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Shifting the ‘Horizon’

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Arts & Humanities

Shifting the ‘Horizon’

Arts & Humanities

Shifting the ‘Horizon’

Images by Joanne Cheung

Graduate student explores perception of climate change through design and art

Ask Joanne Cheung why she studies the way people conceptualize climate change and she’ll tell you, “I’m a designer. It’s part of the job to think about the future.”

Cheung, a master’s of architecture student at Harvard’s Graduate School of Design and a fellow at the Berkman Klein Center for Internet & Society, makes a passionate case for integrating climate change into art and design. She believes they have a special capacity to shape how people see, which can in turn effect how they act on climate.

“This is a hard truth. Why aren’t we factoring climate change into every part of the design process?” she asked.

Cheung’s most recent work builds on a trip she took to Iceland last summer. There, she worked with researchers at the Iceland Glaciological Society and Icelandic Mountain Guides to capture video and digital imagery of the changing landscape. The result is an interactive art exhibition called “Horizon” that will run through Feb. 3 at Industry Lab on Norfolk Street in Cambridge.

This is a 360° video. If viewing on an iOS device, open the video on the YouTube app. Otherwise, click and drag your mouse, or move your mobile device around, to explore the 360° environment. For the most immersive experience, try using a headset, such as Google Cardboard.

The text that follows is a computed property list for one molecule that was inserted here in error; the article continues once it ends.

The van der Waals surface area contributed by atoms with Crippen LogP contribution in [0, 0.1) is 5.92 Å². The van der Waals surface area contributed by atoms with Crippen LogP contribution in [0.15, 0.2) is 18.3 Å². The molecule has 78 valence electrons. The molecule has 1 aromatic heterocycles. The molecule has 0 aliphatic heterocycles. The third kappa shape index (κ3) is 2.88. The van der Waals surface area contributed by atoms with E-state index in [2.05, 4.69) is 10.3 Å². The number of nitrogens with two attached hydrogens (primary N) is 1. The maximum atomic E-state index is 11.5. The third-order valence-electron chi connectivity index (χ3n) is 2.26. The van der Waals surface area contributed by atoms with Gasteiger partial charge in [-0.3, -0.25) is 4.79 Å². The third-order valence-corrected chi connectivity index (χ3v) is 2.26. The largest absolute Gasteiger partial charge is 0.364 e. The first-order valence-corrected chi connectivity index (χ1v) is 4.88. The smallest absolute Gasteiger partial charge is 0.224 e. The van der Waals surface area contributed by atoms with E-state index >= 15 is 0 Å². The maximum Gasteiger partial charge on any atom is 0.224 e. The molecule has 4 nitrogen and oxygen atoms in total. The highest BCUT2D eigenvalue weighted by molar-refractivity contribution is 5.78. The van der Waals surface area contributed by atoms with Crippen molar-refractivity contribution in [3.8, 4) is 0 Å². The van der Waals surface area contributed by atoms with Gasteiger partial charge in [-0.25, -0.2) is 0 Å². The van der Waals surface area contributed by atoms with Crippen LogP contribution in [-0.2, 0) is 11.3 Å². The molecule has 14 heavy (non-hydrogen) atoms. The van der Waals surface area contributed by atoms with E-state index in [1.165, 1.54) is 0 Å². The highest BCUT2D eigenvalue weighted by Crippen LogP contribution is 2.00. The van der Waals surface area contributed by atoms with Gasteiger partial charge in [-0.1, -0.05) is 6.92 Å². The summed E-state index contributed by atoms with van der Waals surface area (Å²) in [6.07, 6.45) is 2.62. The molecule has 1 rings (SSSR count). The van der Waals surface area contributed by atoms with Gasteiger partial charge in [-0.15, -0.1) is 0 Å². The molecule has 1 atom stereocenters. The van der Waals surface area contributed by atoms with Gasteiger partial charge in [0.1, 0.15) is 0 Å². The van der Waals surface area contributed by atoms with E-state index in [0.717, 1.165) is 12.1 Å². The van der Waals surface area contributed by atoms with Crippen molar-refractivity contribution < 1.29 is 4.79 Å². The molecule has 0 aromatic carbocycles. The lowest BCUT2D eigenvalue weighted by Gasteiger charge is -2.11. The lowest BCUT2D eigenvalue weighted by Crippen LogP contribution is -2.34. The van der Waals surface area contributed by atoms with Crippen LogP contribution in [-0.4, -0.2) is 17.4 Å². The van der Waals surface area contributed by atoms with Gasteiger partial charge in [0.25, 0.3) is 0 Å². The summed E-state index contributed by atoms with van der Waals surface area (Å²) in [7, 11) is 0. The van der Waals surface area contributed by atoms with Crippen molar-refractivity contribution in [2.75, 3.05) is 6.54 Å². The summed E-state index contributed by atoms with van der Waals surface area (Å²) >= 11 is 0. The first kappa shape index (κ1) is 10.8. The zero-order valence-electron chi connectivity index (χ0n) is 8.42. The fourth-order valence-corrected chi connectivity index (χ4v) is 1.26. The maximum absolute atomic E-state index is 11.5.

“I’ve always been fascinated by the fact that the horizon is an imagined separation and is highly subjective, depending on where you look from,” Cheung said. “Climate change directly shapes our perception of the horizon as the sea level changes the very contour of the island.

“For me, the horizon is also a metaphor for the limits of human perception. What we take to be the vanishing point is but the farthest point we can see.”

“Horizon” uses photographs and 360-degree video to show melting glaciers in stark relief and explore how the coastline will recede as sea levels rise. A unique partnership with Harvard’s Department of Earth and Planetary Sciences visualization lab let Cheung produce the images with state-of-the-art equipment.

Cheung plans to use the photographs in conjunction with a book by the Icelandic poet Stefán Hördur Grimsson in order to stage an imaginary dialogue between text and image.

Another project, developed with Harvard’s metaLAB, shows two ways to look at the landscape — as an artist and as a computer — forcing viewers to confront the limitations of the tools we use to understand issues such as climate change.

Cheung’s interest in how technology affects perception stems from a project she worked on using a 100-year old daguerreotype camera. She photographed herself running toward the vanishing point, but because of the film’s chemistry her movements did not register on the photographs.

“Climate change is contentious. People look at it through different frameworks, from different perspectives, and we should consider how the tools they use to see may constrain the facts they observe.”